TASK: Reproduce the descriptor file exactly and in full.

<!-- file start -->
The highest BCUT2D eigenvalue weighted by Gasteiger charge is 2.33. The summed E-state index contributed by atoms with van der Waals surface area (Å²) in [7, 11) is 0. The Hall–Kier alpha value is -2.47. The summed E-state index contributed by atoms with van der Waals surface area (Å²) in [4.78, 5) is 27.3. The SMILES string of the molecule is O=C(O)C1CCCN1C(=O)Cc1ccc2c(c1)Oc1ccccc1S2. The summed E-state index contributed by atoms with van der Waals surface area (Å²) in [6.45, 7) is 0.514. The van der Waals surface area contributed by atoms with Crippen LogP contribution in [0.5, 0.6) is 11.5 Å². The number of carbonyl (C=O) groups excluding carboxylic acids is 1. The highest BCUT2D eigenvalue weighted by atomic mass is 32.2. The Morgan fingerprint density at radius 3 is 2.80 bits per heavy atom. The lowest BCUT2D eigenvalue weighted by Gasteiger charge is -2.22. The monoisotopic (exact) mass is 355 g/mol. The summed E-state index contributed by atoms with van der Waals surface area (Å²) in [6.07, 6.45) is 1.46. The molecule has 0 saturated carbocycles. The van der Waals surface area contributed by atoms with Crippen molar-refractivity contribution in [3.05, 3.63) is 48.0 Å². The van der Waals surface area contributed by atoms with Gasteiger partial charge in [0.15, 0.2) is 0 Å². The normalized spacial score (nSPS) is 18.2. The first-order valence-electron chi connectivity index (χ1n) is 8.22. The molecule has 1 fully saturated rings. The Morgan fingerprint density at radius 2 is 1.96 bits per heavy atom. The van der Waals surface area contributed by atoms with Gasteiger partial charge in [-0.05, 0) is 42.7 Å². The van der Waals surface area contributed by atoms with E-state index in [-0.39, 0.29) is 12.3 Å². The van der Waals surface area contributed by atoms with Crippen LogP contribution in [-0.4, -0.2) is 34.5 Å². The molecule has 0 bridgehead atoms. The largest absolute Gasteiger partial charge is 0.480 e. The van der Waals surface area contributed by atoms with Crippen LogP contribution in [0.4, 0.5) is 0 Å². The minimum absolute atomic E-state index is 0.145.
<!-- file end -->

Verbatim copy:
The highest BCUT2D eigenvalue weighted by Gasteiger charge is 2.33. The summed E-state index contributed by atoms with van der Waals surface area (Å²) in [7, 11) is 0. The Hall–Kier alpha value is -2.47. The summed E-state index contributed by atoms with van der Waals surface area (Å²) in [4.78, 5) is 27.3. The SMILES string of the molecule is O=C(O)C1CCCN1C(=O)Cc1ccc2c(c1)Oc1ccccc1S2. The summed E-state index contributed by atoms with van der Waals surface area (Å²) in [6.45, 7) is 0.514. The van der Waals surface area contributed by atoms with Crippen LogP contribution in [0.5, 0.6) is 11.5 Å². The number of carbonyl (C=O) groups excluding carboxylic acids is 1. The highest BCUT2D eigenvalue weighted by atomic mass is 32.2. The Morgan fingerprint density at radius 3 is 2.80 bits per heavy atom. The lowest BCUT2D eigenvalue weighted by Gasteiger charge is -2.22. The monoisotopic (exact) mass is 355 g/mol. The summed E-state index contributed by atoms with van der Waals surface area (Å²) in [6.07, 6.45) is 1.46. The molecule has 0 saturated carbocycles. The van der Waals surface area contributed by atoms with Crippen molar-refractivity contribution in [3.05, 3.63) is 48.0 Å². The van der Waals surface area contributed by atoms with Gasteiger partial charge in [0.15, 0.2) is 0 Å². The normalized spacial score (nSPS) is 18.2. The first-order valence-electron chi connectivity index (χ1n) is 8.22. The molecule has 1 fully saturated rings. The Morgan fingerprint density at radius 2 is 1.96 bits per heavy atom. The van der Waals surface area contributed by atoms with Gasteiger partial charge in [-0.05, 0) is 42.7 Å². The van der Waals surface area contributed by atoms with E-state index in [-0.39, 0.29) is 12.3 Å². The van der Waals surface area contributed by atoms with Crippen LogP contribution in [-0.4, -0.2) is 34.5 Å². The molecule has 0 bridgehead atoms. The largest absolute Gasteiger partial charge is 0.480 e. The van der Waals surface area contributed by atoms with Crippen LogP contribution in [0.4, 0.5) is 0 Å². The minimum absolute atomic E-state index is 0.145.